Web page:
HOUSTON – Kaitlyn Papp first picked up a golf club, a cut-down putter, on the island of Okinawa where her dad, Tony, was stationed as a Navy Medical Service Corps officer.
“We would practice putting next to the flight line,” said Tony. “The green perched up nice and high and we could look out and watch the jets come in and come out.”
The Papps lived in Japan from 2003 to 2007. They could’ve never dreamed back then that Kaitlyn, now 22, would grow up to play alongside one of Japan’s biggest sports stars – Hinako Shibuno – in the final group at a major championship.
But there she was on Saturday at the 75th U.S. Women’s Open, holding tough in what amounted to a survival contest at muddy Cypress Creek. The Texas Longhorn had expected as much coming into the week and believes it favors her chances.
“I think so because when the conditions get tough,” said Papp, “you really have to be mentally strong and you can’t let yourself complain, no matter how bad it is.”
Only one amateur has ever won the U.S. Women’s Open, and that was Frenchwoman Catherine Lacoste in 1967. Papp trails Shibuno, the 2019 AIG Women’s British Open winner, by four strokes after a couple of late bogeys dropped her into a share of fifth.
Tony grew up playing soccer and became a place-kicker on the football team at Lenoir–Rhyne University. He picked up golf as a teenager as a way to de-stress. It was a bit of an accident, he said, that Kaitlyn wound up becoming high-level amateur player.
From Japan, the Papps moved to Camp Lejeune, a Marine Corps Base near Wilmington, North Carolina. That’s where Kaitlyn received her first PGA instruction from retired sergeant major Grant Beck. She started competing in U.S. Kids events and her passion for the game grew from there. In 2010, the family moved to San Antonio.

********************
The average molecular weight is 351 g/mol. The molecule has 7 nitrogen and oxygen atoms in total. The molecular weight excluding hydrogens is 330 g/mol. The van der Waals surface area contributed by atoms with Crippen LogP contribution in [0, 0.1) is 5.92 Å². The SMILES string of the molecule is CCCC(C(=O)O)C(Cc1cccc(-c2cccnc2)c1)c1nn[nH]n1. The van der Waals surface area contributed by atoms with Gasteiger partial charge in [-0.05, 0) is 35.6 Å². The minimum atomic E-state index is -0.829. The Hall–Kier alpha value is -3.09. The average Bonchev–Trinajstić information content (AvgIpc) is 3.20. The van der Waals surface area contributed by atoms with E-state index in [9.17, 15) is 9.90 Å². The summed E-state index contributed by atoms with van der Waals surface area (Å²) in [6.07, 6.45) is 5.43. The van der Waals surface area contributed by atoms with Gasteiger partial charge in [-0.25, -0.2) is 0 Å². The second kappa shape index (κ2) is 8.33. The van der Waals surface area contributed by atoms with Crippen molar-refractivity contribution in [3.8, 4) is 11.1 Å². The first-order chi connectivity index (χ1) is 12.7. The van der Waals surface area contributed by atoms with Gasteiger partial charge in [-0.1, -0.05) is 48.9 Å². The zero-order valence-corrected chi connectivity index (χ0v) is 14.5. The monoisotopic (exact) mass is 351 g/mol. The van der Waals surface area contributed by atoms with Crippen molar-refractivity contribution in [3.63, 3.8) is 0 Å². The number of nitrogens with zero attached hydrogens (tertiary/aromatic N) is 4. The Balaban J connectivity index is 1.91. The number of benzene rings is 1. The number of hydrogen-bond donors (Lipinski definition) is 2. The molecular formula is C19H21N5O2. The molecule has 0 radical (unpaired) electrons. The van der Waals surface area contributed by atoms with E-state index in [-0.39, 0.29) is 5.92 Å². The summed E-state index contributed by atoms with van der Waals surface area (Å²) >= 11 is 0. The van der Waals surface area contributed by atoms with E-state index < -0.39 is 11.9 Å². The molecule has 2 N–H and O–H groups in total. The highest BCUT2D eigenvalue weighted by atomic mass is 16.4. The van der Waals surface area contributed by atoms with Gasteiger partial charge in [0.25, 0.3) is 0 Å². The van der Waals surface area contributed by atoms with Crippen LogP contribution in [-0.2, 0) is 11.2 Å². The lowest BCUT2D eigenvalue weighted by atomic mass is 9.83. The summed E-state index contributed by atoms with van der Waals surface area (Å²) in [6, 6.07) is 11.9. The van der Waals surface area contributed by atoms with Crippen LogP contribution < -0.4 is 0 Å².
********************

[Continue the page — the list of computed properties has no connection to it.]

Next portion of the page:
Tony retired from the Navy after 20 years and now works as an occupational therapist at a hand therapy practice in Austin. Kaitlyn went to high school at Lake Travis with LPGA player Kristen Gillman, and holds the University of Texas school record for career stroke average at 71.91. She was the Big 12 Player of the Year and Freshman of the Year in 2018 and wrapped up a degree in Physical Culture & Sports in 3 ½ years. On Friday night, Papp turned in her final term paper. She missed the deadline and attached a note of apology.
Earlier this week, Papp found out that she’d been accepted into grad school at Texas for the sports management program.
Texas associate head coach Kate Golden, an LPGA winner who competed on the tour for nearly 20 years, is on Papp’s bag this week preaching patience. Papp’s boyfriend, Jake Budde, sister Katherine and parents (Tony and Julie) round out her onsite crew at Champions Golf Club.
Team Papp. (Mom, dad, sister, boyfriend and coach) Special week for the Texas crew at Champions. pic.twitter.com/8k8rXML7FC
— Beth Ann Nichols (@GolfweekNichols) December 12, 2020
Papp downplayed any pressure she might have felt on the weekend of a major, noting the amount of support she felt from the houses along the golf course, given that there’s no general admission this week.
“I definitely felt kind of a hometown crowd,” said Papp. “There’s a lot of Longhorns in the houses. Everyone is in their backyards watching, and I had my family out, so I didn’t really feel pressure. It just kind of felt like home.”
Top Amateur Finishes in U.S. Women’s Open History
|1||Catherine Lacoste (1967)|
|2||Betsy Rawls (1950)|
|2||Barbara McIntire (1956)|
|2||Jenny Chuasiriporn (1998)|
|2||Hye-Jin Choi (2017)|
|T-2||Nancy Lopez (1975)|
|T-2||Polly Riley (1947)|
|T-2||Morgan Pressel (2005)|
|T-2||Brittany Lang (2005)|
|T-2||Sally Sessions (1947)|
original article link https://golfweek.usatoday.com/2020/12/12/texas-longhorns-amateur-kaitlyn-papp-us-womens-open/